Syria destroys its chemical weapons equipment before deadline: watchdog
Associated Press in Beirut
Syria has destroyed critical equipment for producing chemical weapons and poison gas munitions, the global chemical weapons watchdog said yesterday as fierce clashes raged in the country's north, close to one of the sites where toxic agents are believed to be stored.
The announcement by the Organisation for the Prohibition of Chemical Weapons came one day ahead of the November 1 deadline set by the Hague-based organisation for Damascus to destroy or "render inoperable" all chemical weapon production facilities and machinery for mixing chemicals into poison gas and filling munitions.
The completion of what is essentially the initial stage of destruction is a significant milestone in an ambitious timeline that aims to destroy all of Damascus' chemical weapons by mid-2014.
Destruction of the equipment means that Syria can no longer produce new chemical weapons.
However, Damascus still has to start destroying existing weapons and stockpiles. The country is believed to have about 1,000 metric tonnes of chemicals and weapons including mustard gas and the nerve agent sarin.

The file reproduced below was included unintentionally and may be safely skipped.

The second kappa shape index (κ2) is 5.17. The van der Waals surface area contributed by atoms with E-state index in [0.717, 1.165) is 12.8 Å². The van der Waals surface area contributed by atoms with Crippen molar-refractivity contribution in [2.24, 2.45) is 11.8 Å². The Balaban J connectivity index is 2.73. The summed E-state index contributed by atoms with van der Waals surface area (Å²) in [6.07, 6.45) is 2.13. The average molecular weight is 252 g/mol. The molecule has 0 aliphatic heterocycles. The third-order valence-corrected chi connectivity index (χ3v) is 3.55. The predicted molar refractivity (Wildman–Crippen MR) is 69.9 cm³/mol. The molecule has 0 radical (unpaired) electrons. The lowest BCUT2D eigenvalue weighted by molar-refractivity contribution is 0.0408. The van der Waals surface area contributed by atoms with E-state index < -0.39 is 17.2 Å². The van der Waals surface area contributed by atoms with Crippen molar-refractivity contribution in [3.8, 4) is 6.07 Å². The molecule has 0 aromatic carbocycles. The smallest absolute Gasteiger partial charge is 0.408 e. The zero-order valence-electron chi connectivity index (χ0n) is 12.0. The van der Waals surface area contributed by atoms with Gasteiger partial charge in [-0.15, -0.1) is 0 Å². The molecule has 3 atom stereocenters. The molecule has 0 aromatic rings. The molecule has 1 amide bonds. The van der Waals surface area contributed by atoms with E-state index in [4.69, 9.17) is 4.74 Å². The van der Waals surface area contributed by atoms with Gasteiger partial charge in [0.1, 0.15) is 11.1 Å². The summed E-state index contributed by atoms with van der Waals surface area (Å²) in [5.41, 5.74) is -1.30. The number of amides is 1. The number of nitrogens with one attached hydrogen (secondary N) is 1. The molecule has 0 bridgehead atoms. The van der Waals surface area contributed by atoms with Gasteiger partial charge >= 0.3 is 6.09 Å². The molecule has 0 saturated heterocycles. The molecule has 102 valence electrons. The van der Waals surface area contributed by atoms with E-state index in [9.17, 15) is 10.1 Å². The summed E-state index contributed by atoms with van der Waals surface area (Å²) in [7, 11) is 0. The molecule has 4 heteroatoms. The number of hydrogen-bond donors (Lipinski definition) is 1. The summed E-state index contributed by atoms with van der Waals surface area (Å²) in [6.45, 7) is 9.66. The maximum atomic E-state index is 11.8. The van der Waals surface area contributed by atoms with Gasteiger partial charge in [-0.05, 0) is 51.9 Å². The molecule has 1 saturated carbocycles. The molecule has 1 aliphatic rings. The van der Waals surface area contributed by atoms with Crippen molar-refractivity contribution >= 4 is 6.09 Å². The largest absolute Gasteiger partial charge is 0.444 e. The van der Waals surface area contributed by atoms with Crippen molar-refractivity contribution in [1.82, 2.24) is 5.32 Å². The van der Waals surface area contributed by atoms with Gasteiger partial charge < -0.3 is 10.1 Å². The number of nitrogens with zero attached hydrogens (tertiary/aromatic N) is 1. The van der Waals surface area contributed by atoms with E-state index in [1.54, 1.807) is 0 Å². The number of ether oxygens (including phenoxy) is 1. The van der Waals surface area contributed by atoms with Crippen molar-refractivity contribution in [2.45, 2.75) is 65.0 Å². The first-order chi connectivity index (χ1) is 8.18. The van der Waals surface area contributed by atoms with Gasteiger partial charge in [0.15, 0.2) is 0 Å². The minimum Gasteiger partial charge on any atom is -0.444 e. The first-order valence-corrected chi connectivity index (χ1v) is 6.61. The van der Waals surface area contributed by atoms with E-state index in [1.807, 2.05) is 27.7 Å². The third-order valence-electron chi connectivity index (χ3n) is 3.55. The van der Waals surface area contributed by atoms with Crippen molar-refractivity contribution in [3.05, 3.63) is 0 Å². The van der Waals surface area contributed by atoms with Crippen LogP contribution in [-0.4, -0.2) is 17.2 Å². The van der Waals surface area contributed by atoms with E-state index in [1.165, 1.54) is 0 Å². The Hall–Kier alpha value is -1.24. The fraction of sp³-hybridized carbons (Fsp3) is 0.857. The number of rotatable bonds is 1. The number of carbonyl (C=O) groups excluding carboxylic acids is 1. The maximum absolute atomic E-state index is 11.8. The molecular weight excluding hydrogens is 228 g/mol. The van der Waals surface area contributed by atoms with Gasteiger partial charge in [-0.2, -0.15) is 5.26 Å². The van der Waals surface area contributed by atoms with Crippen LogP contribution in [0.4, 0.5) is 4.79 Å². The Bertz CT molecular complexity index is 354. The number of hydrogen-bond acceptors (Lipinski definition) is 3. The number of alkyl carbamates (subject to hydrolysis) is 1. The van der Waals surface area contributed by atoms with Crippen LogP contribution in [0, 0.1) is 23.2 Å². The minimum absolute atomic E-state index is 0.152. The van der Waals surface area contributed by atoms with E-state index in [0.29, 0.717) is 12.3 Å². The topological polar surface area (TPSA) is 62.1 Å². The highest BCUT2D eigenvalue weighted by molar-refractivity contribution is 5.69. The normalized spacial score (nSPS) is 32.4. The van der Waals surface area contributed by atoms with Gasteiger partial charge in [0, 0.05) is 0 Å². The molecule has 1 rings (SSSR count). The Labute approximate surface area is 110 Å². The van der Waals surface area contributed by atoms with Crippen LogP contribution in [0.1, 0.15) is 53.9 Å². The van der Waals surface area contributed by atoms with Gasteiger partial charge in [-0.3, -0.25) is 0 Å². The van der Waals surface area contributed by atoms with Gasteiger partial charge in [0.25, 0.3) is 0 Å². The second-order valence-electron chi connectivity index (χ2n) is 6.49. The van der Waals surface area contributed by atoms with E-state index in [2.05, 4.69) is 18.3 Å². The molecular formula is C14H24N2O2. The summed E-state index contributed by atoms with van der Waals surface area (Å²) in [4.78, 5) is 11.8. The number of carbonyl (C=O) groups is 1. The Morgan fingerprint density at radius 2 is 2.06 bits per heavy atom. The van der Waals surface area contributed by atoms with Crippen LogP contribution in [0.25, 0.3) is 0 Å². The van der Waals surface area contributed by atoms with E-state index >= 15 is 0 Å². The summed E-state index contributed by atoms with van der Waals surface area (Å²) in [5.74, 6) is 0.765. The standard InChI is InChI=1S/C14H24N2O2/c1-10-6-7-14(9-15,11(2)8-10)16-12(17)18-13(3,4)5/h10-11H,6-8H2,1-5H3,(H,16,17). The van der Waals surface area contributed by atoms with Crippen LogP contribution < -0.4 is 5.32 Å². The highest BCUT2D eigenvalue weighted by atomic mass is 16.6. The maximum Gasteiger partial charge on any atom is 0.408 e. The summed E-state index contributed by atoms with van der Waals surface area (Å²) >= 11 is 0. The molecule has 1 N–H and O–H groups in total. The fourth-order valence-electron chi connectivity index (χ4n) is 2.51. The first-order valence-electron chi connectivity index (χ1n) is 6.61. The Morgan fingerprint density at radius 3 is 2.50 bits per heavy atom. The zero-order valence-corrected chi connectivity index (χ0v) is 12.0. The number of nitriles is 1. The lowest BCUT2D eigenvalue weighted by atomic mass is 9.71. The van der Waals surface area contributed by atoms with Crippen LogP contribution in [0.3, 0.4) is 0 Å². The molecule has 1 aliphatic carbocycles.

The announcement came as fighting raged yesterday in the town of Safira, which experts say is home to a chemical weapons production facility as well as storage sites, according to the Syrian Observatory for Human Rights, which is based in Britain. The fighting underscored the dangers that the chemical weapons' inspectors face as they race against tight deadlines in their mission to rid Syria of the toxic arsenal in the midst of a civil war.
A statement from the Organisation for the Prohibition of Chemical Weapons, which works closely with the UN, said its team was "now satisfied that it has verified - and seen destroyed - all of Syria's declared critical production and mixing/filling equipment".
Earlier this week, the inspectors said they had completed their first round of verification work, visiting 21 of 23 sites declared by Damascus. They were unable to visit two sites because of security concerns.